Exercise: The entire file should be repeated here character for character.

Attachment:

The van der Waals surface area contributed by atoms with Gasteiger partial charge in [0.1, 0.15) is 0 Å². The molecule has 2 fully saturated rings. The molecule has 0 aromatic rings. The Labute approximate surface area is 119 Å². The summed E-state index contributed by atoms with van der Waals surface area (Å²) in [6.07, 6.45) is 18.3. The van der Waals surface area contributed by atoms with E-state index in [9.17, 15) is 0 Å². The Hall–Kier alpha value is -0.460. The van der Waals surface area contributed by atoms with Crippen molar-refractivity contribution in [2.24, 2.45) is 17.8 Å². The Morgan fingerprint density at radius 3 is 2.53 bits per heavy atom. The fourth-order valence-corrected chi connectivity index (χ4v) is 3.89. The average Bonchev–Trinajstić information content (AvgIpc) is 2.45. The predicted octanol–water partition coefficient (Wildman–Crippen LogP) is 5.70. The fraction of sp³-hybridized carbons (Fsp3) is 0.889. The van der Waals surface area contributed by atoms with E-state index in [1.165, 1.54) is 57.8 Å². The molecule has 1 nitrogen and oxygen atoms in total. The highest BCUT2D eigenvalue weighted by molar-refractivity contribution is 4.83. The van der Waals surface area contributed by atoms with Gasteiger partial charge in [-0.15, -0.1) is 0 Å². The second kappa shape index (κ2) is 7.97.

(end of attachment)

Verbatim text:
The van der Waals surface area contributed by atoms with Gasteiger partial charge in [0.1, 0.15) is 0 Å². The molecule has 2 fully saturated rings. The molecule has 0 aromatic rings. The Labute approximate surface area is 119 Å². The summed E-state index contributed by atoms with van der Waals surface area (Å²) in [6.07, 6.45) is 18.3. The van der Waals surface area contributed by atoms with E-state index in [9.17, 15) is 0 Å². The Hall–Kier alpha value is -0.460. The van der Waals surface area contributed by atoms with Crippen molar-refractivity contribution in [2.24, 2.45) is 17.8 Å². The Morgan fingerprint density at radius 3 is 2.53 bits per heavy atom. The fourth-order valence-corrected chi connectivity index (χ4v) is 3.89. The average Bonchev–Trinajstić information content (AvgIpc) is 2.45. The predicted octanol–water partition coefficient (Wildman–Crippen LogP) is 5.70. The fraction of sp³-hybridized carbons (Fsp3) is 0.889. The van der Waals surface area contributed by atoms with E-state index in [1.165, 1.54) is 57.8 Å². The molecule has 1 nitrogen and oxygen atoms in total. The highest BCUT2D eigenvalue weighted by molar-refractivity contribution is 4.83. The van der Waals surface area contributed by atoms with Gasteiger partial charge in [-0.15, -0.1) is 0 Å². The second kappa shape index (κ2) is 7.97.